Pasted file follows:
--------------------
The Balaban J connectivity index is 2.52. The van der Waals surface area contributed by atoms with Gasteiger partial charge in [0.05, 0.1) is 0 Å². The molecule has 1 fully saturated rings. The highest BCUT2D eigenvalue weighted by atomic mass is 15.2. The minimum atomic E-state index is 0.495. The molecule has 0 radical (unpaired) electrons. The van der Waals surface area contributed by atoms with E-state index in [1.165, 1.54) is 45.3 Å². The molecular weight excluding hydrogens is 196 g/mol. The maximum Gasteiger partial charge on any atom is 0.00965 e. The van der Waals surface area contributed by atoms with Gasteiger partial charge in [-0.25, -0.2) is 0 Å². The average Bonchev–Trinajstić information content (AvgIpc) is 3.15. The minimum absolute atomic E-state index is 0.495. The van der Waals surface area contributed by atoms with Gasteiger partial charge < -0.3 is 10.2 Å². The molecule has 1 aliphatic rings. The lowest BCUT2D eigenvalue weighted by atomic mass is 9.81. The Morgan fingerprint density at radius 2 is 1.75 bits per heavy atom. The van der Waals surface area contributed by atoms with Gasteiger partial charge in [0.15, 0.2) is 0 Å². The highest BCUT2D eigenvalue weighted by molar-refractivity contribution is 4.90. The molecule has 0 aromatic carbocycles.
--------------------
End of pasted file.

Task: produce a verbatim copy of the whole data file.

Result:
The Balaban J connectivity index is 2.52. The van der Waals surface area contributed by atoms with Gasteiger partial charge in [0.05, 0.1) is 0 Å². The molecule has 1 fully saturated rings. The highest BCUT2D eigenvalue weighted by atomic mass is 15.2. The minimum atomic E-state index is 0.495. The molecule has 0 radical (unpaired) electrons. The van der Waals surface area contributed by atoms with E-state index in [1.165, 1.54) is 45.3 Å². The molecular weight excluding hydrogens is 196 g/mol. The maximum Gasteiger partial charge on any atom is 0.00965 e. The van der Waals surface area contributed by atoms with Gasteiger partial charge in [-0.25, -0.2) is 0 Å². The average Bonchev–Trinajstić information content (AvgIpc) is 3.15. The minimum absolute atomic E-state index is 0.495. The van der Waals surface area contributed by atoms with Gasteiger partial charge < -0.3 is 10.2 Å². The molecule has 1 aliphatic rings. The lowest BCUT2D eigenvalue weighted by atomic mass is 9.81. The Morgan fingerprint density at radius 2 is 1.75 bits per heavy atom. The van der Waals surface area contributed by atoms with Gasteiger partial charge in [0.15, 0.2) is 0 Å². The highest BCUT2D eigenvalue weighted by molar-refractivity contribution is 4.90. The molecule has 0 aromatic carbocycles.